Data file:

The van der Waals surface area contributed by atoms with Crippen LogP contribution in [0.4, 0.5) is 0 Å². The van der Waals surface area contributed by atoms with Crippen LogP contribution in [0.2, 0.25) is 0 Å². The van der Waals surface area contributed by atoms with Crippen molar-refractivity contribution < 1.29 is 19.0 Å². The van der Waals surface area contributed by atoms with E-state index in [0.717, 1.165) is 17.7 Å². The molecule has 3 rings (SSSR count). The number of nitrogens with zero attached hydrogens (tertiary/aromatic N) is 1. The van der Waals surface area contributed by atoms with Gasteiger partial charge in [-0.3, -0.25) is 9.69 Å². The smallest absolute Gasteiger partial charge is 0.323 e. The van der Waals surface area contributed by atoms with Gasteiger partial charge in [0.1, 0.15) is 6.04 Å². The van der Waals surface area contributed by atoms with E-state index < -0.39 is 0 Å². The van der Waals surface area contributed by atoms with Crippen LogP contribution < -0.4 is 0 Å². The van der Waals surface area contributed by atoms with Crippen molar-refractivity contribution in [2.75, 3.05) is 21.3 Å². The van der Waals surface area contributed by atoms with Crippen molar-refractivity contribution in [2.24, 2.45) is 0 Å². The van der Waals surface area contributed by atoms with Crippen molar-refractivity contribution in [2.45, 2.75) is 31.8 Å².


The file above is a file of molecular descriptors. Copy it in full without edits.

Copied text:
The van der Waals surface area contributed by atoms with Crippen LogP contribution in [0.4, 0.5) is 0 Å². The van der Waals surface area contributed by atoms with Crippen LogP contribution in [0.2, 0.25) is 0 Å². The van der Waals surface area contributed by atoms with Crippen molar-refractivity contribution < 1.29 is 19.0 Å². The van der Waals surface area contributed by atoms with E-state index in [0.717, 1.165) is 17.7 Å². The molecule has 3 rings (SSSR count). The number of nitrogens with zero attached hydrogens (tertiary/aromatic N) is 1. The van der Waals surface area contributed by atoms with Gasteiger partial charge in [-0.3, -0.25) is 9.69 Å². The smallest absolute Gasteiger partial charge is 0.323 e. The van der Waals surface area contributed by atoms with Gasteiger partial charge in [0.1, 0.15) is 6.04 Å². The van der Waals surface area contributed by atoms with E-state index < -0.39 is 0 Å². The van der Waals surface area contributed by atoms with Crippen LogP contribution < -0.4 is 0 Å². The van der Waals surface area contributed by atoms with Crippen molar-refractivity contribution in [2.75, 3.05) is 21.3 Å². The van der Waals surface area contributed by atoms with Crippen molar-refractivity contribution in [2.24, 2.45) is 0 Å². The van der Waals surface area contributed by atoms with Crippen molar-refractivity contribution in [2.45, 2.75) is 31.8 Å².